Wednesday, July 26, 2023

Texas Suppressor Lawsuit Dismissed as Judge Decides Plaintiffs Lack Legal Standing

Daniel SoundGuard Suppressors

On July 18, Judge Mark T. Pittman, presiding in the Northern District of Texas, Fort Worth Division, determined that the plaintiffs in the case of Ken Paxton v. Gary M. Restaino (the case name changes with the changing head of the ATF) had no standing for their lawsuit. This was due to the absence of substantial harm suffered by them. The case has been dismissed without prejudice, allowing it to be refiled should new evidence surface. This case resulted from the implementation of Texas bill HB 957, which instructed the Texas Attorney General to challenge the constitutionality of the federal law controlling the possession and regulation of silencers. HB 957 became law on September 1, 2021.

The lawsuit was initiated by Ken Paxton, the Texas State Attorney General, on February 24, 2022, in compliance with Texas Bill HB 957. The legal arguments were reinforced by the Bruen decision issued on June 22, 2022. Achieving the declaration of a federal law as unconstitutional is challenging. This task was simpler before the ideological Progressives gained control of the government, starting with President Theodore Roosevelt's era. The government was moderately curtailed under President Calvin Coolidge, amplified under President Woodrow Wilson, and driven into high gear during Franklin Delano Roosevelt's administration and World War II. Since the Progressive revolution in the Supreme Court during the 1930s, the Court has shown greater resistance to overturning federal laws, assuming a presumption of constitutionality if passed by the legislature.

For entities challenging laws, they must possess “standing”, meaning they have suffered a real “concrete injury to a legally protected interest”. However, standing has increasingly been used as a method for judges to select the cases they wish to preside over. Judges have extended standing to individuals in environmental cases due to their "interest" in future enjoyment of nature trails, as an example. It's difficult to gain standing against federal criminal law without being accused of the crime in question. Nevertheless, even momentary denial of Constitutional rights is considered a concrete injury. In Judge Pittman's words:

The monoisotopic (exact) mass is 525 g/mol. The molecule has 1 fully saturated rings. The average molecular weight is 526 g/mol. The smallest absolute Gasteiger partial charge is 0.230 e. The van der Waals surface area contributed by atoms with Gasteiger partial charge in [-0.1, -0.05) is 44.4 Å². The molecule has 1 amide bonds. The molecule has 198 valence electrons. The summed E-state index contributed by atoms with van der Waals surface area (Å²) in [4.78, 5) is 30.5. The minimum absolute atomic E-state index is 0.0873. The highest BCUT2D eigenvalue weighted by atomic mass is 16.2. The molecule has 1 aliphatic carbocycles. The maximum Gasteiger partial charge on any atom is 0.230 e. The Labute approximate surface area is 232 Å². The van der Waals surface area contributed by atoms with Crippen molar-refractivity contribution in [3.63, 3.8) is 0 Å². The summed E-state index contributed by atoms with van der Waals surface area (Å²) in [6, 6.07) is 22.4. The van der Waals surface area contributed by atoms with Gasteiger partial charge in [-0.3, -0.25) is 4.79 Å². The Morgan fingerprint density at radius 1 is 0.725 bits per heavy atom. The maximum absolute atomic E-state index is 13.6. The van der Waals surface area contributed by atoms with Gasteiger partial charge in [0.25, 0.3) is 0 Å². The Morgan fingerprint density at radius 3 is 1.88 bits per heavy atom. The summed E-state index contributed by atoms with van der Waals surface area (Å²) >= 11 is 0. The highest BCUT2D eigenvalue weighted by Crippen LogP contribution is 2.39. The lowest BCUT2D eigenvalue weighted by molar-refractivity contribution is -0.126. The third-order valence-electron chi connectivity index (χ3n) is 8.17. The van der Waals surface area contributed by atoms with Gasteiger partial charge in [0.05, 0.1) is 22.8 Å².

The guidance from our high court on standing remains to be "a morass of imprecision" - a quote from N.H. Rt. to Life Pol. Action Comm. v. Gardner, 99 F.3d 8, 12 (1st Cir. 1996). At best, standing is now "unsettled in nature [and] beset with difficulties" - from Thompson v. Cnty. of Franklin, 15 F.3d 245, 247 (2nd Cir. 1994). However, fortunately for this Court, although no one can pinpoint the height of the doctrine’s “amorphous” bar, it is easy to see that these Plaintiffs have not reached it.

Judge Pittman acknowledges the environmental case Paxton referred to as a way to assert Texas has standing in this case, but Pittman did not accept the argument. From his judgement:

Texas is not protecting any interest similar to the "earth and air within its domain." Texas does not allege that it has any imminent injury specific to the state or its administration. See Biden, et al. v. Nebraska, et al., 143 S.Ct. 2355, 2358 (2023) (holding that Missouri established standing by showing it "suffered... a concrete injury to a legally protected interest, like property or money"). By its own admission, Texas seeks to protect the ability of its residents to produce firearm silencers at home.

Supporters of the Second Amendment may argue that fundamental constitutional rights are of higher importance than regulating car or factory emissions. Judge Pittman, however, disagrees. No ruling has yet declared that silencers are protected arms, though they seem to meet all the criteria given in the Supreme Court decisions of Heller, McDonald, Caetano and Bruen. Judge Pittman extricated himself from the case by ruling the plaintiffs do not have standing, without prejudice. In a previous case, Judge Mark T. Pittman overruled a Texas law prohibiting 18-20-year-olds from carrying a handgun in public.

The case is likely headed for an appeal, though it's not guaranteed. AG Ken Paxton, who is seen as a rival by Republicans and their Democratic party allies, has been impeached. Over the past several years, Paxton has been a constant target of lawfare actions. With the impeachment process in progress, Paxton no longer leads the Attorney General office. His successor might not view the silencer case as crucial. This will be determined in the coming months.

The intense regulation of silencers/gun mufflers/suppressors puzzles firearm users worldwide. Many countries have minimal regulation of these devices. The heavy regulation in the U.S. is hard to comprehend. Silencers are rarely used in crime and offer numerous benefits such as protecting hearing, reducing noise pollution, aiding in training and increasing use in the military. They provide evident advantages for home defense and hunting. Those advocating for population disarmament likely aim to maintain heavy silencer regulation precisely because of the devices' many benefits.

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